As you are thinking about setting up the boundaries of your delivery area, it can be tempting to make it broad so that you can encompass the most amount of people, but the quality of your baked goods should take precedence. If your delivery area is too large, you may have an issue with certain confections melting or drying out.

As far as your delivery hours, if you are just starting out and don’t want to deliver every hour that your bakery is open, you may think about testing out certain sets of delivery hours. Think about what baked goods are in the highest demand. If your bagels are to die for, then you may set your delivery hours for the morning through mid-afternoon. Or if your cupcakes are heavenly, the afternoon through the evening might work best.

If all goes well, you can roll out full delivery hours when you’re ready.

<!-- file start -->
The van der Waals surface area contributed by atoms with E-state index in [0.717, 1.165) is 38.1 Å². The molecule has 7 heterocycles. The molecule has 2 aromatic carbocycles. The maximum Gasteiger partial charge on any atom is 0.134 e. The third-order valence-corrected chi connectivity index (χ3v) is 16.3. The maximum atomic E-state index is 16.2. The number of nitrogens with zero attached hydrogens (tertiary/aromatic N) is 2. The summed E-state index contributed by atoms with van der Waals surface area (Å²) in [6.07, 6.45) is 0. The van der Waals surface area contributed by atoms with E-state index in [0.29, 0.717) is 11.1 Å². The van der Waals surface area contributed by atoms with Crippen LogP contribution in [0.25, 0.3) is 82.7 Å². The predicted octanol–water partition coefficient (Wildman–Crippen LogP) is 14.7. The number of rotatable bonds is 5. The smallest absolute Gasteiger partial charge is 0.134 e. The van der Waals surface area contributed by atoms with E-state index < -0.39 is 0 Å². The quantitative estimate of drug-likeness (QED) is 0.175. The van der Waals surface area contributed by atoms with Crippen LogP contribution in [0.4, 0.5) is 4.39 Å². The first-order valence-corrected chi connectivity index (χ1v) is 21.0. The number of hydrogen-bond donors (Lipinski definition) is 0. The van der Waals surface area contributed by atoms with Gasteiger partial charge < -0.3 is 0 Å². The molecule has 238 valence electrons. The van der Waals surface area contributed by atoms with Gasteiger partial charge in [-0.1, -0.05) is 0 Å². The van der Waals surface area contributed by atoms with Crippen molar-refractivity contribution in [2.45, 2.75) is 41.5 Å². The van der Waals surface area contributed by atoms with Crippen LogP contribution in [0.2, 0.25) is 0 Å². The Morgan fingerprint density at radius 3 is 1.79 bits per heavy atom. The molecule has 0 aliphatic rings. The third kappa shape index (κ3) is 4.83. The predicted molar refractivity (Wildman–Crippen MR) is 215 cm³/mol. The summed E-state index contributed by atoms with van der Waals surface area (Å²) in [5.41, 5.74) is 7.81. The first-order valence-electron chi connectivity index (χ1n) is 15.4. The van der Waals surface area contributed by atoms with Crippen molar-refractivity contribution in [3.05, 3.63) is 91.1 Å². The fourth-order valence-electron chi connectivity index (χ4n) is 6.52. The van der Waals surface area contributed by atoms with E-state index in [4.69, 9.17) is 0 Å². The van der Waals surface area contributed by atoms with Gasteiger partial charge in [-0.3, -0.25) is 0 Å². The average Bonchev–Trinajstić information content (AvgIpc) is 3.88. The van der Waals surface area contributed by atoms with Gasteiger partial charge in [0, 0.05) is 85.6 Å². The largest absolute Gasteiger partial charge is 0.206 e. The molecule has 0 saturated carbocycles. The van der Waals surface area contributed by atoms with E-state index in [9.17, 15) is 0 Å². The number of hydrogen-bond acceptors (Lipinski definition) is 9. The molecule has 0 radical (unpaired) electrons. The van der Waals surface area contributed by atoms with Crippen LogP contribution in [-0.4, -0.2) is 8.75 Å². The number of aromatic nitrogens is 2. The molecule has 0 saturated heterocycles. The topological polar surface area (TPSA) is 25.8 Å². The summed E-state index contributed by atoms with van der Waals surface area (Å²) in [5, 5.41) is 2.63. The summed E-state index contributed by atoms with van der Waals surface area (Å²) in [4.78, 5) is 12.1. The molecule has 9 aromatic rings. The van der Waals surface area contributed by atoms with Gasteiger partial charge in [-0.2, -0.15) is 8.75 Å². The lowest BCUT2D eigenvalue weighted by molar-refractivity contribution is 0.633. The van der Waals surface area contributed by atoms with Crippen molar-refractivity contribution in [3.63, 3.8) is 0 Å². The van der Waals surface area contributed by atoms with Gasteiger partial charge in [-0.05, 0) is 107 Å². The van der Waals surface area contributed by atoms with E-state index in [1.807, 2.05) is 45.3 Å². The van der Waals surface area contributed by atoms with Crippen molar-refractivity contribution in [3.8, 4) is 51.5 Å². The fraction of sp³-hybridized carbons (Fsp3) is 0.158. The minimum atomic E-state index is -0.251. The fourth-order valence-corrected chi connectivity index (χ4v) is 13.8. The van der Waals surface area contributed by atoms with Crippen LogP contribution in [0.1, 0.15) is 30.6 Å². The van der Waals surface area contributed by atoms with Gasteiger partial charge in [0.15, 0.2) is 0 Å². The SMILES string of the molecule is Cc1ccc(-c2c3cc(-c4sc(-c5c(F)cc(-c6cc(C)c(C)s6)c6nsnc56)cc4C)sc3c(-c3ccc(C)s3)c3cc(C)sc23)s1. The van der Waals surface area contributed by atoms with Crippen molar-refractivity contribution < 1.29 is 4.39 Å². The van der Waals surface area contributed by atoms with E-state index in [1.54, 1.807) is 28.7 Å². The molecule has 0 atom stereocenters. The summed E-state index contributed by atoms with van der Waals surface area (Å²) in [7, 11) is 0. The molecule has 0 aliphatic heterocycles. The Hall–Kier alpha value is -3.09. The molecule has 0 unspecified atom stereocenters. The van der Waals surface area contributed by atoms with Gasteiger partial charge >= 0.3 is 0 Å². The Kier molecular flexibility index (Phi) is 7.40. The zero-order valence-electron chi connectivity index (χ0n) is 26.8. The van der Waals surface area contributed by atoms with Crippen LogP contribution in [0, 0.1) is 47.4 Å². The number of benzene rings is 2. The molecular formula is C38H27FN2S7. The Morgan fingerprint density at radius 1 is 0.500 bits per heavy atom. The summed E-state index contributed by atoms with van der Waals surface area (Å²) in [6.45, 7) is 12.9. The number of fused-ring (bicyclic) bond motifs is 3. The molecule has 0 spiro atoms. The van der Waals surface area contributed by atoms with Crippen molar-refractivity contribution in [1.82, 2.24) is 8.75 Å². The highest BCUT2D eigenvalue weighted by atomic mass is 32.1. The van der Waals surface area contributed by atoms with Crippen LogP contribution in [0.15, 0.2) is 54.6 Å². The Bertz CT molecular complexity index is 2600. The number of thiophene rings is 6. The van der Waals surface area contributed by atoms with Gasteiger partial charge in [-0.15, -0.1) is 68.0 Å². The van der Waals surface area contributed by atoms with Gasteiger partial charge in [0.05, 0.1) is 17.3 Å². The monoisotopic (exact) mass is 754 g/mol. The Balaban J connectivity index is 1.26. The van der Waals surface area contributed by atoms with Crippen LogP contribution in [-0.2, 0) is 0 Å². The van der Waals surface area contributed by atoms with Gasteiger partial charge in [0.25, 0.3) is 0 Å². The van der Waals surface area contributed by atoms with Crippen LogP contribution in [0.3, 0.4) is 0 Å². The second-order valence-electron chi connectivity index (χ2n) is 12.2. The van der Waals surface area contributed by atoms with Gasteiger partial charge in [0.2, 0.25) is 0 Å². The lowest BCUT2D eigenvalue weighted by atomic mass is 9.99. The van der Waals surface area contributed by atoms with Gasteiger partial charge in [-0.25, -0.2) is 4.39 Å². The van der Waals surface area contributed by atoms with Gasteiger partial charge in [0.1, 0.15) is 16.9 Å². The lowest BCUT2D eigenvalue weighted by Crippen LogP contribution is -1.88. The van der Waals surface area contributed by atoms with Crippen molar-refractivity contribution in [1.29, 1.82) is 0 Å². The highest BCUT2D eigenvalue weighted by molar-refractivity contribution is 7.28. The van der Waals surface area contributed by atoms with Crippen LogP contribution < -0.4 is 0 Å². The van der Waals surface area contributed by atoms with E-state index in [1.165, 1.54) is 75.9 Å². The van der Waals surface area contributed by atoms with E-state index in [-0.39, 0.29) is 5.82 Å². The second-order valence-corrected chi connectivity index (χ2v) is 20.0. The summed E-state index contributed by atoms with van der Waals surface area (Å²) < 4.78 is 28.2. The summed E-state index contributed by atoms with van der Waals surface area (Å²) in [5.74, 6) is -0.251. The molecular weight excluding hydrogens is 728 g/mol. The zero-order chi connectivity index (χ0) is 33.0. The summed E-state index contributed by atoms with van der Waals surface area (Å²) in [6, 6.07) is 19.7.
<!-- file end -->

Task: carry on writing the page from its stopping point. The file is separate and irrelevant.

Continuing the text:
Train Your Staff

Set aside time to train your front- and back-of-house team members before you start accepting delivery orders. Everyone that works in your bakery should know what steps to follow when a delivery order comes in. It can be helpful to role-play the process so that your team members can learn by doing.

It’s also a good idea to reserve a specific area of your kitchen for delivery orders so they aren’t confused with in-house orders and your team members can easily identify which orders need to be packaged up for the delivery driver. Think about how terrible it would be to order a batch of cookies and end up with a loaf of bread instead. A mix up like that could cost you a customer.

If you’re hiring your own delivery drivers, make sure they all have proper insurance and that their cars are in working order. You could get into big trouble if they get into an accident on the job.

They should also have some basic customer service training. Even if they don’t spend a lot of time with your customers, they still represent your bakery when they interact with people. A cheerful delivery person makes a much better impression than an incredibly grumpy one.